Next — analyze where you spend the most. Ask yourself the question — should your expenses stay as they are? Because you might be spending too much in some areas and would benefit from cutting the budget for that particular category. For example, you can eat out way too often during the week, which is your most significant expense. Solution? Perhaps, you could prepare food at home from time to time to free up more money for more meaningful categories.

The 50/30/20 Budgeting Rule

The 50/30/20 rule can help establish the right balance between essential and less essential expenses. So what is it all about?

According to the rule, 50% of your budget should go to baseline expenses, 30% — to entertainment, and 20% — savings (or pension fund).

Your baseline expenses are the most necessary expenses that meet your basic needs. Baseline expenses can be your mortgage, water, and electricity bills. The second group — 30% expenses — are not so crucial for your existence and can be cut. They can be your Hulu subscription, gym membership, training program, foreign language course, or cinema tickets. Your savings category is the money you set aside for retirement or some emergency fund.

Keep the Personal and Business Separate

Freelancers often mix the two accounts — personal and business. Accountants like to emphasize that personal expenses don’t qualify as business expenses that can reduce your tax. Keeping personal and business accounts separate can help keep your business receipts more organized — a helpful thing to do in case of some discal controls.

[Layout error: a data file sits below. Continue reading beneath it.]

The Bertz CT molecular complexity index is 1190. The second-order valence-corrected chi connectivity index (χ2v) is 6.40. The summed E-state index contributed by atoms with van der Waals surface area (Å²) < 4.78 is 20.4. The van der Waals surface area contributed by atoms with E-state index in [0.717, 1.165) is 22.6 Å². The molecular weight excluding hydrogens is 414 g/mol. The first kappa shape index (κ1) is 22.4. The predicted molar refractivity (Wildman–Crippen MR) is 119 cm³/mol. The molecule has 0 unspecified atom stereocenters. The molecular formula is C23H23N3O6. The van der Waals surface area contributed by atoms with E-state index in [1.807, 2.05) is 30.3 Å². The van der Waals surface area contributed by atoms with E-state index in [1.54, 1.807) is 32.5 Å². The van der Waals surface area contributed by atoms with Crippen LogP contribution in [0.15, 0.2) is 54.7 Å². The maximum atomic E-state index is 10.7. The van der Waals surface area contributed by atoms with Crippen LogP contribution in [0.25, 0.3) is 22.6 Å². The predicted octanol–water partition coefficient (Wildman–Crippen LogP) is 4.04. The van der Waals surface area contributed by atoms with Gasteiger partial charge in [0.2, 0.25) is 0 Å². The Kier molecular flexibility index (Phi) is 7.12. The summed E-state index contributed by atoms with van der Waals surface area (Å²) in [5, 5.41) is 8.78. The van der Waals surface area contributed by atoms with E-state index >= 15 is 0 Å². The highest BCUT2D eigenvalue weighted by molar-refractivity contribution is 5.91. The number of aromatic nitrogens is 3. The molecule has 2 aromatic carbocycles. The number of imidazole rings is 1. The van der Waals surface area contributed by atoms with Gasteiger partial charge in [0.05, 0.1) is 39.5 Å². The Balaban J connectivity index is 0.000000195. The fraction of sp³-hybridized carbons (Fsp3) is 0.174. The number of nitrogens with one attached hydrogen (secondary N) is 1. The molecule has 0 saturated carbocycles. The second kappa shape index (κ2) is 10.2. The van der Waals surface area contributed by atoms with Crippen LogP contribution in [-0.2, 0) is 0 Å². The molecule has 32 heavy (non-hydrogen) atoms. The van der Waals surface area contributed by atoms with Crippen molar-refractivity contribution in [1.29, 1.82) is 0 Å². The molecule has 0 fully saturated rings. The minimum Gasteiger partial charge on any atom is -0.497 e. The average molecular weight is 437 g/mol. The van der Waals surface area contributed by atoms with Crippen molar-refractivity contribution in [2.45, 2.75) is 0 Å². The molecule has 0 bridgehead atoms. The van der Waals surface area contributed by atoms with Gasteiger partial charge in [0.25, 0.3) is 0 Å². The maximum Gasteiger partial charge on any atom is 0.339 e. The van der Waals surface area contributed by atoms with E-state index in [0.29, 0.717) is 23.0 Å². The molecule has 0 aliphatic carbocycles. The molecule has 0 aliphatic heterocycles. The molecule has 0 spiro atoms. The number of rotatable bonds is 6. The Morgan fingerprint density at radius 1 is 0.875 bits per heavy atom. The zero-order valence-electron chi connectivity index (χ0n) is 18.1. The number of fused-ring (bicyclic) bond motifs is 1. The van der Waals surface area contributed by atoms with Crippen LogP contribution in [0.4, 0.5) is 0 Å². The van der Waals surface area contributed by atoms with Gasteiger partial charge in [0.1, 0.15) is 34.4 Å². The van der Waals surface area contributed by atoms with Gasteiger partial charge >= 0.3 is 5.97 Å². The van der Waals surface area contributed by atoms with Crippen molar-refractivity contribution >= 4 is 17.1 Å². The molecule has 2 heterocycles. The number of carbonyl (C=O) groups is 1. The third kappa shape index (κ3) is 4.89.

The easiest way to become consistent with keeping personal and business accounts separate is to pay yourself a salary every month. Make it a habit to transfer a specific amount of money to your account from your business account. Just choose the day of the month and set up a recurring reminder — this way, you ensure this task won’t go through the cracks.

Save Money for Taxes

Nothing is certain except death and taxes. While everyone knows the former, freelancers often forget to account for the latter. Finding out you have some tax to pay, but no money on your business account can be frustrating. In the worst-case scenario, passing the deadline can lead to a hefty fine.

So what should you do to be safe with taxes? Consider setting aside around 30% of everything you earn, so you can safely pay your taxes when the tax time comes. Paying taxes on time also depends if your clients paying you on time. Introduce account receivable management for easier billing, invoicing, and communication with clients — this way, you can collect money easier.

Wrapping up

Effective budgeting is all about establishing proper habits. You won’t change much with mere determination. Instead, you have to become consistent in your approach to finances. As you know, establishing habits takes time. It’s better to start working on them earlier than later. So what are you waiting for? Get started!